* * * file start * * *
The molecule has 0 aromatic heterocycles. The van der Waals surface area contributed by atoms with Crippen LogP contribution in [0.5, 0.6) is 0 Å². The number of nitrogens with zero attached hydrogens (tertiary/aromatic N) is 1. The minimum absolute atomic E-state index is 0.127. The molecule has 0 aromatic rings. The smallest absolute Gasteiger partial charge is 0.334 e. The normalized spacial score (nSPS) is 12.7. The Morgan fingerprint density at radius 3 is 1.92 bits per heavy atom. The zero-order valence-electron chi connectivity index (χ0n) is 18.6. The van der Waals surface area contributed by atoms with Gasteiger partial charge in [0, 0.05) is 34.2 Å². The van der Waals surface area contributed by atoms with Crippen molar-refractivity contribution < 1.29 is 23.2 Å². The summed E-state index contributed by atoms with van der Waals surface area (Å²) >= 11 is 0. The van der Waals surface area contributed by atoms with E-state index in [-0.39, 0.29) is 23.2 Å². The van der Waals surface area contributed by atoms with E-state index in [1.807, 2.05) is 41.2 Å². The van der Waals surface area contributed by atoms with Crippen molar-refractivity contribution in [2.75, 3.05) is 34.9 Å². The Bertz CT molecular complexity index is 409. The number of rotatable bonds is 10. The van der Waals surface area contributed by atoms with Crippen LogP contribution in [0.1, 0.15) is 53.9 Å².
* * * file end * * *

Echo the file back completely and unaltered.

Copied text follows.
The molecule has 0 aromatic heterocycles. The van der Waals surface area contributed by atoms with Crippen LogP contribution in [0.5, 0.6) is 0 Å². The number of nitrogens with zero attached hydrogens (tertiary/aromatic N) is 1. The minimum absolute atomic E-state index is 0.127. The molecule has 0 aromatic rings. The smallest absolute Gasteiger partial charge is 0.334 e. The normalized spacial score (nSPS) is 12.7. The Morgan fingerprint density at radius 3 is 1.92 bits per heavy atom. The zero-order valence-electron chi connectivity index (χ0n) is 18.6. The van der Waals surface area contributed by atoms with Gasteiger partial charge in [0, 0.05) is 34.2 Å². The van der Waals surface area contributed by atoms with Crippen molar-refractivity contribution < 1.29 is 23.2 Å². The summed E-state index contributed by atoms with van der Waals surface area (Å²) >= 11 is 0. The van der Waals surface area contributed by atoms with E-state index in [-0.39, 0.29) is 23.2 Å². The van der Waals surface area contributed by atoms with E-state index in [1.807, 2.05) is 41.2 Å². The van der Waals surface area contributed by atoms with Crippen molar-refractivity contribution in [2.75, 3.05) is 34.9 Å². The Bertz CT molecular complexity index is 409. The number of rotatable bonds is 10. The van der Waals surface area contributed by atoms with Crippen LogP contribution in [0.1, 0.15) is 53.9 Å².